Saturday, August 28, 2010

Now that's a sausage

We had just crossed the border into Saskatchewan, naturally, since that’s what the border signage says.
The logjam was a few hundred yards away, at the gas station at the junction of highway 3, 45 and 21, at Alcurve, Alta. Everybody going either way wants to fill up in Alberta, with its cheaper gas (89.9 cents a litre, a dime cheaper than in Saskatchewan.). We joined the lineup, filled up, got coffee and tea inside and came out to the ubiquitous sound of the car alarm.
They truly are everywhere.
We’ve travelled about four hours east of Edmonton, on the blue highways on the map, smaller and slower but interesting. Stopped at Mundare, Alta., a spot we’d never heard of but filled up with gas just across the road from the big sign saying Small Town...Big Heart.
The words were written under a huge kielbasa, or Ukranian sausage for those of you who haven’t spent time in the West. Mundare is the home of Stawnichy’s Meat Processing, makers of sausage among other things.
We don’t intend to travel Canada according to “the big” category: the giant decorated Ukranian egg in Vegreville, Alta., the big moose on the Trans Canada Highway in Moose Jaw, Sask., the giant nickel in Sudbury, Ont., the goose at Wawa, Ont., but the giant kielbasa in Alberta was an unexpected surprise.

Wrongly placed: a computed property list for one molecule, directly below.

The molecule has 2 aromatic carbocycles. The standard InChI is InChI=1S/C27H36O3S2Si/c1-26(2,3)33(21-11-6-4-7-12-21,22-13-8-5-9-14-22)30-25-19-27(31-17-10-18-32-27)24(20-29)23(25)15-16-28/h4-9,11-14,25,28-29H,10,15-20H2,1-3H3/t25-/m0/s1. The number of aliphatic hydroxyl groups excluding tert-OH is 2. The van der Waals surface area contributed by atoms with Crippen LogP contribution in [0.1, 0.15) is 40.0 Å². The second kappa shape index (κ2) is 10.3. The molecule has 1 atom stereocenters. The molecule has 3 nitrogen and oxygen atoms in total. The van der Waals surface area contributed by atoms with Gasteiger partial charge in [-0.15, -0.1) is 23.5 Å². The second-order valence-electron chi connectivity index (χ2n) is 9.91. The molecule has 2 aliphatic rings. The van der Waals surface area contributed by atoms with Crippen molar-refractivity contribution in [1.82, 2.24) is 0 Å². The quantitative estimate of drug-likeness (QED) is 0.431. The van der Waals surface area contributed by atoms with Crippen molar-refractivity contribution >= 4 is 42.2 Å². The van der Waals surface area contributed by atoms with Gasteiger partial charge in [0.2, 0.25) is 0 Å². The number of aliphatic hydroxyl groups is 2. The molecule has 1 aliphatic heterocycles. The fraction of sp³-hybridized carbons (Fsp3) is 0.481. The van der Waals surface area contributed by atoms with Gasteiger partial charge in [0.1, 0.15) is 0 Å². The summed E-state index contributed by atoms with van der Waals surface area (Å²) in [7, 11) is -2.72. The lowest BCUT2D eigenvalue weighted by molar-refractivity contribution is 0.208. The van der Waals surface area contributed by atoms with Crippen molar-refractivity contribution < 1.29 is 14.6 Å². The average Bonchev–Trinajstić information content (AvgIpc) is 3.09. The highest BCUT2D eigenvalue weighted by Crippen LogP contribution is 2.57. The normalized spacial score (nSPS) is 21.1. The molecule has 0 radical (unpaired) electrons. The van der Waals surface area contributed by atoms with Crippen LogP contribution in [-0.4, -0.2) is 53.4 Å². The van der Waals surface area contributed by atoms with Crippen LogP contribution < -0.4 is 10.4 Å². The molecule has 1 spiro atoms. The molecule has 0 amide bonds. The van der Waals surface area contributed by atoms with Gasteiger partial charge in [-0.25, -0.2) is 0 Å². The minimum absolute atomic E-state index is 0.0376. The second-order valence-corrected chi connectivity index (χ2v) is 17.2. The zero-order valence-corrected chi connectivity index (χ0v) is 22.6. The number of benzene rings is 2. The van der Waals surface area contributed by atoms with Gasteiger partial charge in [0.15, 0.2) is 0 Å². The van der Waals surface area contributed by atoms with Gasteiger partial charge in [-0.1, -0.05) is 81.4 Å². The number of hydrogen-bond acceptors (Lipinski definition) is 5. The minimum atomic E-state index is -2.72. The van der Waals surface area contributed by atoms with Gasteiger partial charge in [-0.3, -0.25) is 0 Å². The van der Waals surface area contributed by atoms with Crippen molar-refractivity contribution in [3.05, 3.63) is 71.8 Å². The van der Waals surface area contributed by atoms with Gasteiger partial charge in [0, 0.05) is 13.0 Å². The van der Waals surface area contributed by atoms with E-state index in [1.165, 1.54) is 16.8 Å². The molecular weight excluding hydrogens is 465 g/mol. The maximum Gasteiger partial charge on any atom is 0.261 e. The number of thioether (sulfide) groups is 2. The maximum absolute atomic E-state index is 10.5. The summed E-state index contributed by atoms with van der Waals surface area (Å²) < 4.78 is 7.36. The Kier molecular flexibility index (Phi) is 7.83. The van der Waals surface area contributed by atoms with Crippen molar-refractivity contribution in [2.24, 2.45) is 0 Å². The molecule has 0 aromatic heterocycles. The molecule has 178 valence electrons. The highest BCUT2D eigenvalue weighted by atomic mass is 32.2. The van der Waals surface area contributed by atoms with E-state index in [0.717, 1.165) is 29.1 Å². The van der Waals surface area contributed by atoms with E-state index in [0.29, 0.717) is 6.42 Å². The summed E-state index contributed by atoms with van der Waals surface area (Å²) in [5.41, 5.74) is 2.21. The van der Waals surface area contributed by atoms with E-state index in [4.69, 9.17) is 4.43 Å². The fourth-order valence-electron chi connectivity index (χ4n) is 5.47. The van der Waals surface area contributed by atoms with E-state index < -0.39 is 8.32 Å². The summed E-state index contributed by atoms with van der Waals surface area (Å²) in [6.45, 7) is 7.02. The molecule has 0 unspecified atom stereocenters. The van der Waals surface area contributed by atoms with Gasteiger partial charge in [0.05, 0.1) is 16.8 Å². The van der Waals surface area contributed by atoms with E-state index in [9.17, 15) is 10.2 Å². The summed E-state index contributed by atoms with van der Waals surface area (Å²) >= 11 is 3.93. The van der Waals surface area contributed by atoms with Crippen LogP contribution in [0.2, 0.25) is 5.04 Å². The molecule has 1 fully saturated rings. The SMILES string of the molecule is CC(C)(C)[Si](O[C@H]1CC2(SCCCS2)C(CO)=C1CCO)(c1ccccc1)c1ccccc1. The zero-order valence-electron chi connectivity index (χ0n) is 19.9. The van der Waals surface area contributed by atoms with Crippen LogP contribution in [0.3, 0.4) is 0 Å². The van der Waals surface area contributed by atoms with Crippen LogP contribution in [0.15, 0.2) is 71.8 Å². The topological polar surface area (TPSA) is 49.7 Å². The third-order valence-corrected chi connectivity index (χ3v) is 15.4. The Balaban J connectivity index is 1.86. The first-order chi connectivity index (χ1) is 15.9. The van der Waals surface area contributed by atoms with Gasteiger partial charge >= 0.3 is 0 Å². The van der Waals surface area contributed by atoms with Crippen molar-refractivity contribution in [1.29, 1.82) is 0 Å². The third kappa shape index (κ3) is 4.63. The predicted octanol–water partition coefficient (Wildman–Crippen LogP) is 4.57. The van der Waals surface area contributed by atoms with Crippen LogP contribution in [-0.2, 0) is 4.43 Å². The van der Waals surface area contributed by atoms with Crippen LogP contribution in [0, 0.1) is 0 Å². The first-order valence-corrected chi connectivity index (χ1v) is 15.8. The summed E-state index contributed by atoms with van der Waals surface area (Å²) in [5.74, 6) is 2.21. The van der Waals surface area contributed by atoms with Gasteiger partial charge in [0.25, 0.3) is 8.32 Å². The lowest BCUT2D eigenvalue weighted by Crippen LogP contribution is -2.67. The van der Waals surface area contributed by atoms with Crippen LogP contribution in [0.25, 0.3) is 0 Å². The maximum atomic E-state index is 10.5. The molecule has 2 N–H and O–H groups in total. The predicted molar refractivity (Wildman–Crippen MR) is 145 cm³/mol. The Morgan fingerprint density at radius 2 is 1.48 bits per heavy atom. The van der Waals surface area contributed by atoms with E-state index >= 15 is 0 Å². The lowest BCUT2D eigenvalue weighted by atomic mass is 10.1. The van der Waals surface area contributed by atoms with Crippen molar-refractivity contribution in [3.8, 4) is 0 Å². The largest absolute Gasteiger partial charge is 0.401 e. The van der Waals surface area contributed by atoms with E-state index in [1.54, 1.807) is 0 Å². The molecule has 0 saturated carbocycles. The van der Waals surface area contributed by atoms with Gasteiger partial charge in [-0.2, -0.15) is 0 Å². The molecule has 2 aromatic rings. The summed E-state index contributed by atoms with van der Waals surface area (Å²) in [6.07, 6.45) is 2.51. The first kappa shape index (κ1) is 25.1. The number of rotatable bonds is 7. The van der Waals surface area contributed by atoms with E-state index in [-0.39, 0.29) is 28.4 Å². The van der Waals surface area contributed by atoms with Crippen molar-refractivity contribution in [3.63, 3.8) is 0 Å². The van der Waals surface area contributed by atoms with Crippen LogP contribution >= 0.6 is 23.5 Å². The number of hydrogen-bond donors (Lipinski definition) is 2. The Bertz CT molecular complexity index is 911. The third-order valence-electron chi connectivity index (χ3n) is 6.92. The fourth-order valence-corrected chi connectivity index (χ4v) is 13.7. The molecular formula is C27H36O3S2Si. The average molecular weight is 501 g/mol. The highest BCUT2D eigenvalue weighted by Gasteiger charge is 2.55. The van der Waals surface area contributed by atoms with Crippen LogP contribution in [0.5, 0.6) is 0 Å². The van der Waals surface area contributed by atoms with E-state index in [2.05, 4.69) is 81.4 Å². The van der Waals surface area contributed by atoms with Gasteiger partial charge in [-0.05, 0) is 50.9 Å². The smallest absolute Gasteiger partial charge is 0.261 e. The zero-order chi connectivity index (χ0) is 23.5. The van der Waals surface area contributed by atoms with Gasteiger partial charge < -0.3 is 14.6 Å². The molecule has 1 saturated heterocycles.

We’ve not been this far north travelling across the Prairies before and true to what friends have long said, it’s very different this way. If you’re comparing this to southern Alberta and Saskatchewan, there are many more clusters of trees, rolling hills and roadside lakes. If you’re still dreaming of life at home on the West Coast, it’s quite flat and barren.
Wildlife doesn’t exactly abound but in the space of a few hours we’ve seen a coyote loping across the highway, a badger hunching close to the ground as it scurried for cover, and multiple skunks and porcupines on the losing end of a battle with traffic.
If our campground in Devon and what’s rolling down the road late on a Sunday afternoon are any indication, Albertans like their camping equipment BIG. We were the “poor folk” in Devon if wealth is measured by the foot. With the exception of a couple of tent trailers, we were the smallest among the hundreds there. Our camping neighbour, a visitor from Germany in a small Class C rental unit, commented on our size compared to the behemoths around us. “You’re doing your trip in a small trailer,” he said in his halting, but precise, English. “All the rest of them are very big.”
Having had six people for dinner on a Saturday night in the Devon campground, we’d say that yes, we are small, but very effective. Our guests toted their own lawn chairs, helped with dinner prep and had a good time.
That is, until about 10 p.m., when the rain started to fall. Then all headed for their respective homes, ours being the smallest.

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